Category Archives: WP-Plugins

Wordpress plugins

Twitter Timeline Updated

In my previous post Timeless Belt Of Time: How I Integrated Twitter in Timeline, I posted the code for laying out twitter posts on the timeline.

Previously that was done by calling the json Twitter API. It work well for the current 20 status but the archive call (80 posts) didn’t work. I filed a bug report at Twitter, but when I last check again 3 days ago, it was still not working.

To implement a workaround for archives, I modified my server side php code to get the XML format. SimpleXML was used for parsing the xml, then since my server didn’t support json, I use the json library from pear php.

Here’s the updated code for download.

Recently, I have a regain interest in adobe products, namely flash lite and flex. My first flash lite app is a Metronome, and maybe I might post it if I polish it up.

Juicing Up Photo Viewing Experience: Part I

on this blog, on your wordpress site, or anywhere else. This series is a result of my recent craze with scripting/programming and photo ideas.

Screenshot of Fotobook Highslide

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Fotobook Highslide - Mash up of WordPress, Facebook Photos & Highslide JS

1. Photo Gallery
I tried a couple of wordpress plugins in the past: Gallery2, Simple Extended Gallery, Flickr….

They were perhaps good, but perhaps complex, lacking and I didn’t seem to like it. Then I created PhotoZip and even though Photozip plugin had its short comings (eg. perhaps a little slow due to batch processing), I’m glad Tim have the interest to improve it so much better than I would.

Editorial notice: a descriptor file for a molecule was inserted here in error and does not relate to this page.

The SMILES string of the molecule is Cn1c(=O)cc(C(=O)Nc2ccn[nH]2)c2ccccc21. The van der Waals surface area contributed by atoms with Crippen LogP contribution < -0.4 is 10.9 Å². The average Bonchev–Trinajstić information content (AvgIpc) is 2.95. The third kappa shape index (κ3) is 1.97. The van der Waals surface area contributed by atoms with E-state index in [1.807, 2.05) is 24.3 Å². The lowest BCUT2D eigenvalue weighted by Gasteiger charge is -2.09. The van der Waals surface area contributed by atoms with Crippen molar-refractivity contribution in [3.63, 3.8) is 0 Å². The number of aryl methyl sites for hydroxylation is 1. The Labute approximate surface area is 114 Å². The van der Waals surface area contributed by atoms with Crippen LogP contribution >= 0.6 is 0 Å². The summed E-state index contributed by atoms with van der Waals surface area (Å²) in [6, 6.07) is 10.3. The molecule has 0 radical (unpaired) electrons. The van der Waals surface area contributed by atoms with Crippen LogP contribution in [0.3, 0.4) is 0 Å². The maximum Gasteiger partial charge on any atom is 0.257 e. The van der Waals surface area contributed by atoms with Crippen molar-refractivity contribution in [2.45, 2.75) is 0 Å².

It is only recently I found out about Aaron Harp’s Fotobook, an integration/mashups of Facebook’s photos into your blog. So I tried it, and it works.

The integration is good (since I use facebook too), the layout neat, the configuration all done with much ease. It seems like it was something I tried looking so hard before, now that I found it, I love it. My photo gallery can be viewed by clicking on the Photos tab.

2. Highslide
Tim’s improved PhotoZip supports LightBox, so does Fotobook. No doubt it gives great effect and I like it too when used appropriately. Even my cousin’s portfolio uses it to enhance viewing experiences.

However, a reason why I don’t use it? Perhaps it was due to some negativity when I experienced it on some sites. But when I come across the Highslide javascript library, I thought I would use it for the following reason
1. At the first impression it reminds of LightBox- to expand an image in the same window.
2. However, unlike Lightbox, it is less obstructive. The background is not grayed out, and window can still scroll, and the expanded image can be dragged around.
3. It seems more reactive.

Not only it good to find the right tool for the right job, it good to find the best package available. So I’m using Highslide WordPress plugin. Since fotobook was written in a way it was simple to customise it, I created a style/theme similar to Aaron’s lightbox style, except it works with highslide. Check out one of my gallery for example.

(Tip: You can use arrow buttons on your keyboard to navigate through the photos. You can also click/expand more than one photo at a time too.)

Click here to download Highlight Style for Fotobook.